I went home to my family, of course—I’m actually still there, at my parents’ house. I’ll head back to campus on Sunday, not that I have to get back by any particular deadline, but that’s when my ride is traveling. For the past several years I’ve gotten rides to and from my celebrations with Kit and Allen and their families. I always assumed they were going to a Thanksgiving celebration of their own, but I never knew for sure. I had not asked, and they had not volunteered.
As I think I mentioned, in our school community, information flows oddly. It’s one of those things where I would have taken the normal way of doing things for granted, and even when I did encounter an alternative at school, it took me a while to figure out what the difference was. The difference is that in the outer world, people share personal details out of habit, or to be friendly, or simply because they want to share with someone and don’t much care whom. Here, the masters, and even some of the more senior students, do not share personal details—or any other kind of information—casually, but only with a reason or in response to a question. It’s not an absolute rule, more like a tendency or a habit, but it lends the most mundane occasions an aura of mystery, almost as though each of us are ourselves a school with our own entrance exam.
Mundane like what Allen and Kit and their families do for Thanksgiving. This year I finally asked.
Turns out, they go to Allen’s parents’, who live in the same small city as mine. He did not grow up here, but the family moved shortly after his brother died--which is part of how he eventually got to be friends with a member of the early masters’ group and find out about the school. Kit and her husband go too because Kit has no other living immediate family and Kevin’s family live on the other side of the country. They’ve been doing it for years. Simple and undramatic, and yet how personal are those little details? Especially if you already know these people and so can put it all in context?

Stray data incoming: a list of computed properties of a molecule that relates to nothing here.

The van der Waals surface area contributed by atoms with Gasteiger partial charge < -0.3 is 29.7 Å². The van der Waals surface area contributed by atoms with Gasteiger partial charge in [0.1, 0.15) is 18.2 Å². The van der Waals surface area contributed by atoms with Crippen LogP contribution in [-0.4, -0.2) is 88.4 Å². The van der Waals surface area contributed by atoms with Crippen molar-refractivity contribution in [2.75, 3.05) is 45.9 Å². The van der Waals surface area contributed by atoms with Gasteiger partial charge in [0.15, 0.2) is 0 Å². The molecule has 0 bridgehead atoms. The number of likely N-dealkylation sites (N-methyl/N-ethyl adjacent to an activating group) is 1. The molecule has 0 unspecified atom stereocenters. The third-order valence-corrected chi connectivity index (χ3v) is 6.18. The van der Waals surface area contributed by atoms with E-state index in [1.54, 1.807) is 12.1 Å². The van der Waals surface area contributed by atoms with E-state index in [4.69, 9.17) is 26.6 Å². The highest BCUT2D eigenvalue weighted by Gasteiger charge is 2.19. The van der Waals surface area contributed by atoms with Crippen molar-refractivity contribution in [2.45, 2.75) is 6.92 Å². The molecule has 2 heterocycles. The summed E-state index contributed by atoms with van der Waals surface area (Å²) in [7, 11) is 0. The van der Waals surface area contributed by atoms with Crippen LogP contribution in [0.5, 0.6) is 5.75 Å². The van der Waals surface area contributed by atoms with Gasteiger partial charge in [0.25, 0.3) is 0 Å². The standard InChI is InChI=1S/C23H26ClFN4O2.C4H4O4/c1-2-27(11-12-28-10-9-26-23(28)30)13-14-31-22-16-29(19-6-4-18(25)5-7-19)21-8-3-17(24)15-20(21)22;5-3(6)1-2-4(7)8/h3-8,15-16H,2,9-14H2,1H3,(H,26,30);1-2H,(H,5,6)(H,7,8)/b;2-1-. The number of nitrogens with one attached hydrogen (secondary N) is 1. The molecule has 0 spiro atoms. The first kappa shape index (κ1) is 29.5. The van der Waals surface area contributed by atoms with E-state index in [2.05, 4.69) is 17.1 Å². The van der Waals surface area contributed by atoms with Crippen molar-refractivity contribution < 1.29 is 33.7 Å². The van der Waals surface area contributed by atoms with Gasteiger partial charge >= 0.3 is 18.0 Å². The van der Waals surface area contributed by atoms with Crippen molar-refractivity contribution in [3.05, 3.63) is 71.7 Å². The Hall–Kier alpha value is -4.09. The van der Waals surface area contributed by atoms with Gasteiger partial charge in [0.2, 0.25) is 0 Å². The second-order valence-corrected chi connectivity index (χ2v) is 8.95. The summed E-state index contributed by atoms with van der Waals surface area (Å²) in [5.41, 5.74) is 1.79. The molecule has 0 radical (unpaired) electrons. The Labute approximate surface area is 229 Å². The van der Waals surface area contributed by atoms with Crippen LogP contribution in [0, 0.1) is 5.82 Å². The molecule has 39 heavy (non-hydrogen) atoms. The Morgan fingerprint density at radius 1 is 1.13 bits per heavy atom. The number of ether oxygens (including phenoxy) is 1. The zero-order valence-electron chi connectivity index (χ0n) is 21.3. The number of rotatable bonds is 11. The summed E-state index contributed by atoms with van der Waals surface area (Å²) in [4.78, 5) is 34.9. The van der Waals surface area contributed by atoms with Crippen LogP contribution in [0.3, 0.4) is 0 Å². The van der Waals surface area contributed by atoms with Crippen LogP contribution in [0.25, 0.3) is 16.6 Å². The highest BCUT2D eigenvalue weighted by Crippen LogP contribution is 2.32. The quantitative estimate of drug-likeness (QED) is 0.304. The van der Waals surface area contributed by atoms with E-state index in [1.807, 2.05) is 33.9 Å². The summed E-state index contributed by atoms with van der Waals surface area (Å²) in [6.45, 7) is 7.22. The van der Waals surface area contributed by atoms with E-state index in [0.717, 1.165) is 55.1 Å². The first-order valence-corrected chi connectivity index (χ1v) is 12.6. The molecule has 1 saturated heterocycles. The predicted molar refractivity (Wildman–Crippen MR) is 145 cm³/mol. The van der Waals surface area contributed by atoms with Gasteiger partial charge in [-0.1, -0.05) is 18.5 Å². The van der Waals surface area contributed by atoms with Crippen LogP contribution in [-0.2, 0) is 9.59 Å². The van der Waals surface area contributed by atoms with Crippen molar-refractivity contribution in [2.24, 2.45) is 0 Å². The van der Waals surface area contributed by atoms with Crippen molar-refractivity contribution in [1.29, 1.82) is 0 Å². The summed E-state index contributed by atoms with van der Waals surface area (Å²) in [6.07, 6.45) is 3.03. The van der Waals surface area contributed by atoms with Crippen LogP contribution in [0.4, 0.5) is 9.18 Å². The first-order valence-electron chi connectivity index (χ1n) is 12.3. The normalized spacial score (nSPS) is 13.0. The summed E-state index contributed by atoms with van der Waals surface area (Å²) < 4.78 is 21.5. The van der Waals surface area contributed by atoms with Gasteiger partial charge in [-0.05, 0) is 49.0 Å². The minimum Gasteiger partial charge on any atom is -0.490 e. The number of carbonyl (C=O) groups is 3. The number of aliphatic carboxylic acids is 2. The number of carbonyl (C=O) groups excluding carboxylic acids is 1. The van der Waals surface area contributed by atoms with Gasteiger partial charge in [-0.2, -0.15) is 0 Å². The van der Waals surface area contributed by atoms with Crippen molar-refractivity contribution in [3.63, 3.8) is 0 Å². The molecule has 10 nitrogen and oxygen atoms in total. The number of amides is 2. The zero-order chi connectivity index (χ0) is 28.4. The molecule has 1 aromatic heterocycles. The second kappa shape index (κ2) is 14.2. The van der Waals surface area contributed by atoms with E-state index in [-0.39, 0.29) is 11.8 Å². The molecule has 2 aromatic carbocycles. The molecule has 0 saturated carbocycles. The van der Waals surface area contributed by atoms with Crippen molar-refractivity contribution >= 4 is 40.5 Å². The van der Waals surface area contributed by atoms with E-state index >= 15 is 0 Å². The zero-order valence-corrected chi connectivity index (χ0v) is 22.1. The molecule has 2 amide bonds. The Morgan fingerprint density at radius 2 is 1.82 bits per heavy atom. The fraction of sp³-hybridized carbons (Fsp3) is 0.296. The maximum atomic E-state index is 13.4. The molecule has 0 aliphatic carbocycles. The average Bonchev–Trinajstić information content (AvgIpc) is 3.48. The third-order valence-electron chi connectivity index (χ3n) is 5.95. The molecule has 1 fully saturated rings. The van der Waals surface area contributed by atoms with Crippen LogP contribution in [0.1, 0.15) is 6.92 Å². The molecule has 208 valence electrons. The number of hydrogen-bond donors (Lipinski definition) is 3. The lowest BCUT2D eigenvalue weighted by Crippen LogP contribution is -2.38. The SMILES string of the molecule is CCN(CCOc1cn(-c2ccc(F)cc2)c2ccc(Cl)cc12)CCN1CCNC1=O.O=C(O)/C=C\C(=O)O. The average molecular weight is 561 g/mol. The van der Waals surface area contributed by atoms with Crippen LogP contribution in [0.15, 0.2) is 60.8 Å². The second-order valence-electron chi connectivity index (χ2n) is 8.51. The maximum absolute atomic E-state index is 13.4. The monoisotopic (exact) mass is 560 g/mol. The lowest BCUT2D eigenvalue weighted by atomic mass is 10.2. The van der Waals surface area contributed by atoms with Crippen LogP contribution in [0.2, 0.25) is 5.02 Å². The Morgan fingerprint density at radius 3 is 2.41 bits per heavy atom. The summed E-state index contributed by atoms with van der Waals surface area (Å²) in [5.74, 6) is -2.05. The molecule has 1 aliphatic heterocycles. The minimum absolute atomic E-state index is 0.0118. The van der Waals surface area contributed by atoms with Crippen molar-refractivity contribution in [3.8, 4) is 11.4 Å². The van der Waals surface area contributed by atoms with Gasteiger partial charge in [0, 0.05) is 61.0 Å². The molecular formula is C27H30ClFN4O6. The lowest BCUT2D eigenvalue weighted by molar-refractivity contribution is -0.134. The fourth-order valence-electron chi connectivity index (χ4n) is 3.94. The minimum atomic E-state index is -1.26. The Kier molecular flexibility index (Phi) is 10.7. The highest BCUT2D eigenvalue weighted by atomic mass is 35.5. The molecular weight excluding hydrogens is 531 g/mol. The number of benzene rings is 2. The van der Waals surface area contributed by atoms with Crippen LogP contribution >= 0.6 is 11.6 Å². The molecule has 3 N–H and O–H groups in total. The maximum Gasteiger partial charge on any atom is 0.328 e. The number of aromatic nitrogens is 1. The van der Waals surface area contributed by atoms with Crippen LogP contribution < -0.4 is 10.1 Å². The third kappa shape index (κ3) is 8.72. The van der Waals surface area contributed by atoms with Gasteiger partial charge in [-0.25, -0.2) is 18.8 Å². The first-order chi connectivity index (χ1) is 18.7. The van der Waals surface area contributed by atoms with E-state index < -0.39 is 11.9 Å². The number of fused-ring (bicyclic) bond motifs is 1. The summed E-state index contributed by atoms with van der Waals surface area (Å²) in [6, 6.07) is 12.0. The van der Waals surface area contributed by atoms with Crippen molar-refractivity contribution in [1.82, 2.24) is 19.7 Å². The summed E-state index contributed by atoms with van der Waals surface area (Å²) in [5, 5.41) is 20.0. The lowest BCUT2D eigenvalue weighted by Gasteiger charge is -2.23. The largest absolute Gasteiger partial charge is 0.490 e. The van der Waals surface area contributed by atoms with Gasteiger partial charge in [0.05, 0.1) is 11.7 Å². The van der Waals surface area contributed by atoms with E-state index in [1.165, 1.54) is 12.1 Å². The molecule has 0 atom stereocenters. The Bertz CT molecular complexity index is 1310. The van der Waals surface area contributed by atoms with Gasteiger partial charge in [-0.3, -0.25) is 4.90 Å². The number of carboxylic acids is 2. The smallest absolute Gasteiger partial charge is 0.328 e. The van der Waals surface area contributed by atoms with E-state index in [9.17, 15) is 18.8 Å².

I was thinking about that before dinner on Thursday—my sister-in-law and I were talking about school. As I’ve said, she knows about it now and has decided she wants her children to be Sprouts. She was asking, and I was telling her, about holiday practices and what people do on Thanksgiving. Of course, I’ve never been on campus for the holiday so I don’t really know, but I understand that most people who don’t have family to go to for whatever reason go home with someone else, like how Kit and her husband go with Allen’s family and Andy goes home with Sadie, Kayla, and Aidan. She liked the idea of people taking care of each other. She is extremely pregnant now and kept having to get up and go deal with my nephew, who is up and running around now and starting to talk. I mean, he’s been saying a few words for months, now, but he’s starting to really use his words to communicate.
Dinner itself—they asked me to say grace. There were no intrusive questions about my studies this time, no inaccurate assumptions I didn’t know how to cope with, just my uncle said that since I am learning to be some kind of priest I should say grace.
I know how to say a Protestant Christian grace, obviously, but I’m not in training to be a Protestant minister. For a minute I don’t know how to do what my uncle asked, since we don’t say grace at school, and it’s not like my studies actually include any form of leading others in prayer. But I thought—what would Charlie do? What would Charlie’s grace be?
“Listen,” I told them. “Listen, but don’t listen to me. Grace is not one man or one woman talking about God or to God, grace is when God speaks and we notice. Take a moment to listen to God speaking through this meal.”
I timed the silence for one whole minute, then said Amen. And we all ate. But we ate more quietly than normal, for a while.